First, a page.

Saturday, June 18, 2011

Bastiat Goes To Greece

One of the most bizarre aspects of the Greek mess is how completely out of touch with reality the Greeks who protest the reductions in government spending are. There is simply put no other option when you have a large primary (excluding interest payments) deficits and no one wants to lend to you unless you agree to spending.

Defaulting is not a solution because that doesn't reduce the primary deficit (indeed, given the havoc it would create it would probably increase it).

Leaving the euro and re-impose the drachma wouldn't eliminate the deficit either, unless you start to directly finance it with "the printing presses", but that would create a massive inflation that would bring about the very reductions in real wages that the protestors are protesting against.

Raising taxes on the rich can at most cover only a very small part of the deficit, especially considering that the rich are likely to take measures to avoid these tax increases.

And the strikes and protest themselves only increase the need for spending cuts because they by weakening the economy reduces tax revenues. The Greek unions strikes are therefore as stupid as expressing dissatisfaction with the fact that you freeze by reducing heating further or taking off your shirt

So how could people be so unbelievably clueless like the Greek protestors? I think this is really a case of them being under Frederic Bastiat's old dictum "the State is the great illusion where everyone thinks they can live at the expense of everyone else". The Greeks have for years wanted and gotten from the politicians lavish social benefits but have refused to pay the taxes needed to finance these benefits, creating the large budget deficits.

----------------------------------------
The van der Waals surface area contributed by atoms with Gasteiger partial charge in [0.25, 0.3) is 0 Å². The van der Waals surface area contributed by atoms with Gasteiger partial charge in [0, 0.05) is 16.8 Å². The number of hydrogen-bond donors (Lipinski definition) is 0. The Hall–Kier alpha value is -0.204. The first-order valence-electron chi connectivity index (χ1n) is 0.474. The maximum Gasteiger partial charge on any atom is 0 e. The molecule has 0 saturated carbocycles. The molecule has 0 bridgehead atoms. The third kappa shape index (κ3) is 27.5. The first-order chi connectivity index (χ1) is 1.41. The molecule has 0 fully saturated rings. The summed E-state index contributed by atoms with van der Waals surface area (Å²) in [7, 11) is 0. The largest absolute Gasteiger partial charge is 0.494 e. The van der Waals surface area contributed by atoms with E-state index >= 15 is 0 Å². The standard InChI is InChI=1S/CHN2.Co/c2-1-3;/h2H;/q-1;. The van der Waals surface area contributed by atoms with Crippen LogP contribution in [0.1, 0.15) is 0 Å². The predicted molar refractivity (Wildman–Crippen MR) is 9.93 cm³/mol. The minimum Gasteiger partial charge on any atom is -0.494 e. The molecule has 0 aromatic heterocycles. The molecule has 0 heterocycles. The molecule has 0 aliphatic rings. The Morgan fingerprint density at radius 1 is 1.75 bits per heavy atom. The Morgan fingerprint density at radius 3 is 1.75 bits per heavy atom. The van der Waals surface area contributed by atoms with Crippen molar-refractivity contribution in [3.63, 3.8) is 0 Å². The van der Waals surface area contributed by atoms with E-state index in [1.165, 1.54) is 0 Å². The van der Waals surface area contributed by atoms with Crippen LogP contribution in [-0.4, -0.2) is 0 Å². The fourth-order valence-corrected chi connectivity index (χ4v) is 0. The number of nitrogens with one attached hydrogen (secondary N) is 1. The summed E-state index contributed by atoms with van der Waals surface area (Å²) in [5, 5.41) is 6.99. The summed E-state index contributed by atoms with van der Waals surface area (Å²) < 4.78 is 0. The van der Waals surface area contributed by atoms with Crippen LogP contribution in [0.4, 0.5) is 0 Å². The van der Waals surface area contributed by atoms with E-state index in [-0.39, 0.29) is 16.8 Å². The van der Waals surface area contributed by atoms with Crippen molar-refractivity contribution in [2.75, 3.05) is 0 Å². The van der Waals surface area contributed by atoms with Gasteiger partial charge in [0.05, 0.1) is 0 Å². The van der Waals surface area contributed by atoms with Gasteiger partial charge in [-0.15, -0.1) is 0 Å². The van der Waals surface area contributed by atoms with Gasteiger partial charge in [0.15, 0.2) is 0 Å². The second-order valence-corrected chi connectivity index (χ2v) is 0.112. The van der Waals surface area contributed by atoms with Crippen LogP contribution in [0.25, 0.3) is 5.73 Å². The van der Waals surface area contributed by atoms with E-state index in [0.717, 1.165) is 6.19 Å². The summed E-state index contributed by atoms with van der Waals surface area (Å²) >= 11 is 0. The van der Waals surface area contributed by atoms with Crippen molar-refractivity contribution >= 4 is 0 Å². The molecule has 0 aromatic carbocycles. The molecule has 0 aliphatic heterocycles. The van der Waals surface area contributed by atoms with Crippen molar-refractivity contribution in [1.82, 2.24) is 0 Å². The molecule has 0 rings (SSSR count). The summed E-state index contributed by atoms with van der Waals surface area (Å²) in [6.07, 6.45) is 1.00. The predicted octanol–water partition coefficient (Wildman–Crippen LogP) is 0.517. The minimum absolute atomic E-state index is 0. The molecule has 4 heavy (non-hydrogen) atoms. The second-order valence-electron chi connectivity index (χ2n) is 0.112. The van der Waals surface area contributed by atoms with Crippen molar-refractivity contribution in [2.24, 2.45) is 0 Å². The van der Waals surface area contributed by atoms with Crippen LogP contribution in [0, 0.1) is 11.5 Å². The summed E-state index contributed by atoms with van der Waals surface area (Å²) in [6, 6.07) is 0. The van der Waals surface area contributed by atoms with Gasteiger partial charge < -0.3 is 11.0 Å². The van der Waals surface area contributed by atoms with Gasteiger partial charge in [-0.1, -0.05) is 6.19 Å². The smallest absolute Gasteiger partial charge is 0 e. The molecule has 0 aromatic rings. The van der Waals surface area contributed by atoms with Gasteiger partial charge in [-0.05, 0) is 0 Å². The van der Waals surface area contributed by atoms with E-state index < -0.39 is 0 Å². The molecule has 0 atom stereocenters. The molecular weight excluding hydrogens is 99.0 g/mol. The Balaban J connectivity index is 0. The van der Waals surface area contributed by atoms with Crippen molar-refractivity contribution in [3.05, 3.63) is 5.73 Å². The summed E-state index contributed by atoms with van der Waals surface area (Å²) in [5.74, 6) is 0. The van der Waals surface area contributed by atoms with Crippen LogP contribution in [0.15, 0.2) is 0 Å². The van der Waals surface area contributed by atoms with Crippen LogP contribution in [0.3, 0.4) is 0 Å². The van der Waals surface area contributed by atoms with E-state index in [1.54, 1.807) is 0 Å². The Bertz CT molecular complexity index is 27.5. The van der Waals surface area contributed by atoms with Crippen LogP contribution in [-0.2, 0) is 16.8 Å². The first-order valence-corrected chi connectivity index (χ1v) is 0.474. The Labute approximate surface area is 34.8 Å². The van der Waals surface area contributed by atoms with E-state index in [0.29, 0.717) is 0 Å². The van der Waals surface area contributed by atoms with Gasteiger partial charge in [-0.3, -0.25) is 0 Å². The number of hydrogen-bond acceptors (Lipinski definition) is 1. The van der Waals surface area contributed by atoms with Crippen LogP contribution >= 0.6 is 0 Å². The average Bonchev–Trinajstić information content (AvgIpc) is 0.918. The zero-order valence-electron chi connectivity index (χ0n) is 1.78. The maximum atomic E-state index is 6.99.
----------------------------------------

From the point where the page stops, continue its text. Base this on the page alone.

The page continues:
Everyone saw the state as simply a means to live off others. In reality, it is of course impossible for everyone to live at expense of everyone else. And for limited groups to be able to live at the expense of others is only possible if there is someone willing and able to provide for them. And the rest of Europe is simply not willing to allow the Greeks to live at their expense for much .

The Greek protestors are thus a group of people who still cling to Bastiat's illusion that the state must continue to be a means for them to live at the expense of others, even as it is obvious that it is not possible any longer.


Anonymous Anonymous said...

What if most of them aren't protesting austerity, rather protesting the whole system and those in charge of it?

8:15 PM  
Blogger stefankarlsson said...

If there is any system that they're protesting against, it's the system that your "openID"-title says you want to save (something the fact that Marxist labor unions are organizing it should really be sufficient for you to realize it).

Because the key relevant fact is that Greece has had for a long time and still had a very large primary deficit, and that Greece has for long had a very large current account deficit, and that means that the Marxist led Greek protestors are clearly demanding the right to live at the expense of the rest of the world.

12:53 AM  
Blogger Hoppe said...

Wow, someone from CSM quoting Bastiat! I was impressed until I read on and see that he mis- understands Bastiat.

It was not Bastiat's illusion. It is an illusion Bastiat refers to that is widely held by communists.

1:01 AM  
Blogger stefankarlsson said...

What is CSM? Are you referring to "Christian Science Monitor" (that runs some of my posts) or what?

And I think I made it clear from the context that Bastiat didn't suffer from the illusion, he described an illusion held by others. Taken out of context "Bastiat's illusion" may be interpreted as Bastiat suffering from it, but in this context it is clear that he identifies and describes an illusion held by others.